What mortgage loan is best for you?
Unless you can buy your home entirely in cash, finding the right property is only half the battle. The other half is choosing the best type of mortgage. You’ll likely be paying back your mortgage over a long period of time, so it’s important to find a loan that meets your needs and budget. When you borrow money from a lender, you’re making a legal agreement to repay that loan over a set amount of time.
There are six main types of mortgages. You will most likely have to meet stringent eligibility requirements for income, loan limits, down payment, and geographic areas. Following are the primary loans you can consider:
Conventional mortgages. A conventional loan is a loan that is not backed by the federal government. Borrowers with good credit, stable employment and income histories, and the ability to make a three percent down payment can usually qualify for a conventional loan backed by Fannie Mae or Freddie Mac, two government-sponsored enterprises that buy and sell most conventional mortgages in the U.S. To avoid needing private mortgage insurance, borrowers generally need to make a 20 percent down payment. Some lenders also offer conventional loans with low down payment requirements and no private mortgage insurance.
Conforming mortgage loans. Conforming loans are bound by maximum loan limits set by the federal government. These limits vary by geographic area. For 2021, the Federal Housing Finance Agency set the baseline conforming loan limit at $548,250 for one-unit properties. However, the FHFA sets a higher maximum loan limit in certain parts of the country. That’s because home prices in these high-cost areas, such as New York, San Francisco, and Denver) exceed the baseline loan limit by at least 115 percent or more.
Nonconforming mortgage loans. Nonconforming loans generally can’t be sold or bought by Fannie Mae and Freddie Mac, due to the loan amount or underwriting guidelines. Jumbo loans are the most common type of non-conforming loans. They’re called jumbo because the loan amounts typically exceed conforming loan limits. These types of loans are riskier to a lender, so borrowers typically must show larger cash reserves, make a down payment of 10 to 20 percent or more, and have excellent credit.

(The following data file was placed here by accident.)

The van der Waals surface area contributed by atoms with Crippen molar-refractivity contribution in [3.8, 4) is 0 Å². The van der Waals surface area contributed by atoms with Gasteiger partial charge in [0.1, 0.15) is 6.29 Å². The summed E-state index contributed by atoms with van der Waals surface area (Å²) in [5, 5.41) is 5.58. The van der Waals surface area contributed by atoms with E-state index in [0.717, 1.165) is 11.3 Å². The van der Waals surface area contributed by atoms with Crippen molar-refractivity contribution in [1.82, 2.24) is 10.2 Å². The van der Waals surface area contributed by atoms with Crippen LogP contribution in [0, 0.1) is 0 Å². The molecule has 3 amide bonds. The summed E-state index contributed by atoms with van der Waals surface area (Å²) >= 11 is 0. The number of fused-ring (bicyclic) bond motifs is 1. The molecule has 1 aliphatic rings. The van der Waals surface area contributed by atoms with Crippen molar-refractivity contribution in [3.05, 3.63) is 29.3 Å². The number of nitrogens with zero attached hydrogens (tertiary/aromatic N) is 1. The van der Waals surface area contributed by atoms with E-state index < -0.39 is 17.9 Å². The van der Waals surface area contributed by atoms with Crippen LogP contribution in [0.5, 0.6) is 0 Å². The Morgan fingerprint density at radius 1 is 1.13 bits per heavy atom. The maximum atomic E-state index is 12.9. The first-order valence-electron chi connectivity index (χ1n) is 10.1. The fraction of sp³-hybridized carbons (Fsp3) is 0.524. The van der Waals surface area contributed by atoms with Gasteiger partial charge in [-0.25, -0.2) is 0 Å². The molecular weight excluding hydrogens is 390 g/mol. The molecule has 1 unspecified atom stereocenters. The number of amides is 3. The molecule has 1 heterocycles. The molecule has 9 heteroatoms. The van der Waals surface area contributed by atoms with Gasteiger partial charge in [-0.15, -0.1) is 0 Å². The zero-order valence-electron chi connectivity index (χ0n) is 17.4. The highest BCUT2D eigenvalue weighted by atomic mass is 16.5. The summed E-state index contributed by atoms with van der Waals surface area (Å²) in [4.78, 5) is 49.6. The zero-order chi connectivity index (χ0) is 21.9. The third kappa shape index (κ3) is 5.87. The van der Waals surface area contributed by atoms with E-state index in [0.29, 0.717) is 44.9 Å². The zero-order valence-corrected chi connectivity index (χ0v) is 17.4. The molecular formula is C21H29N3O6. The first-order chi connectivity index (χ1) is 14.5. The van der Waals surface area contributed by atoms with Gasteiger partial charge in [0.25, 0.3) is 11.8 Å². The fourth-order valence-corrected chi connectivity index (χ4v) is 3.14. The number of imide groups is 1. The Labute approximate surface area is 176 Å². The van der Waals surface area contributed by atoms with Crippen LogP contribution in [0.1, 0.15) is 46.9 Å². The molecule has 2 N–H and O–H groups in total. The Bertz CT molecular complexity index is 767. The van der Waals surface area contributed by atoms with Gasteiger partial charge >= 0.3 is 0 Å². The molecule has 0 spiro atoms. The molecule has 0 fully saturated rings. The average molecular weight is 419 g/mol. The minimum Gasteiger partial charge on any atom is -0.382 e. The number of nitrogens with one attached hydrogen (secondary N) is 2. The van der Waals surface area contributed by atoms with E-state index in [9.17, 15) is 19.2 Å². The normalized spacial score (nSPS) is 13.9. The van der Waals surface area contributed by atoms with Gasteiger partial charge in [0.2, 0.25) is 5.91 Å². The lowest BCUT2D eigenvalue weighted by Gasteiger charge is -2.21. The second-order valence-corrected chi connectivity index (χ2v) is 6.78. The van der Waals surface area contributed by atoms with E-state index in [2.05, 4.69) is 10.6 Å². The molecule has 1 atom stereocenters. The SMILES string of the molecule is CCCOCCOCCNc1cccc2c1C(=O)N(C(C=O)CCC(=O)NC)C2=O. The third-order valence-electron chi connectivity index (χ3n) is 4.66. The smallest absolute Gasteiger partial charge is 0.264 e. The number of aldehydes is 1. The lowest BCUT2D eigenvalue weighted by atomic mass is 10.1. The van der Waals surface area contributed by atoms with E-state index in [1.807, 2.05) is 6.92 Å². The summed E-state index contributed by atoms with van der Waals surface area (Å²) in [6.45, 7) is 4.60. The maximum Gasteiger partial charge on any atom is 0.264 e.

Government-insured Federal Housing Administration (FHA) loans. Low-to-moderate-income buyers purchasing a house for the first time typically turn to loans insured by the FHA when they can’t qualify for a conventional loan. Borrowers can put down as little as 3.5 percent of the home’s purchase price. FHA loans have more relaxed credit score requirements than conventional loans. All borrowers pay an upfront and annual mortgage insurance premium, a type of mortgage insurance that protects the lender from borrower default for the loan’s lifetime.
Government-insured Veterans Affairs Loans. The U.S. Department of Veterans Affairs (VA) guarantees home buyer loans for qualified military service members, veterans, and their spouses. Borrowers can finance 100 percent of the loan amount with no required down payment. Other benefits include fewer closing costs, better interest rates, and no need for PMI or MIP. VA loans do require a funding fee, a percentage of the loan amount that helps offset the cost to taxpayers. The funding fee varies depending on your military service category and loan amount. VA loans are best for eligible active military personnel or veterans and their spouses who want highly competitive terms and a mortgage product tailored to their financial needs.
Government-insured U.S. Department of Agriculture (USDA) loans. The USDA guarantees loans to help make home ownership possible for low-income buyers in rural areas nationwide. These loans require little to no money down for qualified borrowers, as long as properties meet the USDA eligibility rules. USDA loans are best for homebuyers in eligible rural areas with lower household incomes, little money saved for a down payment, and can’t otherwise qualify for a conventional loan product.
Consult with your real estate agent who will refer you to reputable lenders who can provide expert advice about what loan is best for you or what type of loan for which you can qualify.